ONSTAGE For her masters’ thesis in Asian American Studies at San Francisco State University, Aureen Almario wrote about the stories of undocumented people. Telling those stories through the play Chasing Papeles, which she co-directs with her sister, Andrea Alamario, feels much truer.

“Theater is intimate and powerful and you’re all in the same space. It has a different impact as opposed to a book sitting in a library,” she said. “I feel like I didn’t tell it the way I wanted to. It’s not my language. The theater language is the way I speak best.”

Aureen is the artistic director of Bindlestiff Studio, the Filipinx-focused Bay Area theater company which is putting on Chasing Papeles. Aureen and her sister as well as their mom, Rose, have been involved with Bindlestiff for a while, and while she thinks there are definite challenges to running a community theater without a ton of money, there are advantages as well.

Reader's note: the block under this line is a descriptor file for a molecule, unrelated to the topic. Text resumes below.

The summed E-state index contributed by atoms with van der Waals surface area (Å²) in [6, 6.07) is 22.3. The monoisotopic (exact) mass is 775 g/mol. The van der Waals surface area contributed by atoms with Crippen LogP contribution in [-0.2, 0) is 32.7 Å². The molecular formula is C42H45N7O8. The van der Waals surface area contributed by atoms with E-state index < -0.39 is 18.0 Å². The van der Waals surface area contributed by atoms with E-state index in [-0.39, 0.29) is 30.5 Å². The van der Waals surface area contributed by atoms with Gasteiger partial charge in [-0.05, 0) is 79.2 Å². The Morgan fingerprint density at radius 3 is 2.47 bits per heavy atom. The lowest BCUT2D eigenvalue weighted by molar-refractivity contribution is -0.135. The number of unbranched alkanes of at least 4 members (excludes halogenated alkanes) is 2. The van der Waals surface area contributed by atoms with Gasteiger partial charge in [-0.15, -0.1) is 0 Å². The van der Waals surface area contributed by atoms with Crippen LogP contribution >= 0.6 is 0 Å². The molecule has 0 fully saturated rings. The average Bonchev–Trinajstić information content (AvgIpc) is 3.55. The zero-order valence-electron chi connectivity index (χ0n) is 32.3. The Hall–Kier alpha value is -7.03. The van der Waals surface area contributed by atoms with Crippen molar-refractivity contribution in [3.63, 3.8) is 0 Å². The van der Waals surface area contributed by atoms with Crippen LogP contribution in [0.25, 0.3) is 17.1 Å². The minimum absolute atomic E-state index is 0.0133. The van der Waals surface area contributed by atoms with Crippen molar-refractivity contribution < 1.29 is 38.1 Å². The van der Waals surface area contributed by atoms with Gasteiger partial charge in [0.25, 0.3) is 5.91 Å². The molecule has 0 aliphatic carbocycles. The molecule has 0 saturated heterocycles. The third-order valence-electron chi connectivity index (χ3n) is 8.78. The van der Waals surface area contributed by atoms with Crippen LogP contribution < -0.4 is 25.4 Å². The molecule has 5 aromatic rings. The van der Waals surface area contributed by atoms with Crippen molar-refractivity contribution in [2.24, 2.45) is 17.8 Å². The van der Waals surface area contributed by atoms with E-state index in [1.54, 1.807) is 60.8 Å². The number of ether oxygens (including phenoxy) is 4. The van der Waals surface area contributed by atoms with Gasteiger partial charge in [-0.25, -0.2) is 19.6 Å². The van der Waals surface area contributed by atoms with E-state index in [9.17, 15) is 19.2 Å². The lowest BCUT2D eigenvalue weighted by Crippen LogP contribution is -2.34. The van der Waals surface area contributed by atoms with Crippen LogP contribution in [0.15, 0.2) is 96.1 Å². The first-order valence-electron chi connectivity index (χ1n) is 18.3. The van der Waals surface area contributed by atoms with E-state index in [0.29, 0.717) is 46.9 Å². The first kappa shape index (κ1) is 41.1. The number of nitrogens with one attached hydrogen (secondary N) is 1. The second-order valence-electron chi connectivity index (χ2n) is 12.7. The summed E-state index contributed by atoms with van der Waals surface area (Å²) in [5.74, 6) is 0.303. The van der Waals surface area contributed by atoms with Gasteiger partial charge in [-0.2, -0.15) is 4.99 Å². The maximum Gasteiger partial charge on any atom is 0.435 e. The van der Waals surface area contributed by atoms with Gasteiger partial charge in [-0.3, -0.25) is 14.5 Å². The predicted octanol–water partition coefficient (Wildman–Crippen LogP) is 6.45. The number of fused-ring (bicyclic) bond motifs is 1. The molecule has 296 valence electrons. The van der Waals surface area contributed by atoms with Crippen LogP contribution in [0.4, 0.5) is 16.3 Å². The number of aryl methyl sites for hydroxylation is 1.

“It’s a very DIY type of environment, and we get to do the content we want,” she said. “There’s a certain freedom to that. We do music shows and punk shows and do a lot of cultivating new artists’ works.” 

Actors Rose Almario and Aureen Almario in a 2016 production of ‘Chasing Papeles’ at UC Berkeley. Photo courtesy of Allesandra Mello.

Andrea wrote Chasing Papeles for her masters’ thesis in theater at University of California, Berkeley, and Aureen played a lead role in it when it was produced in 2016.The play is set in a senior care home in the SoMa neighborhood where Bindlestiff is located. Aureen says recent news about home care workers in the Bay Area who were trafficked and exploited were part of the inspiration for the play.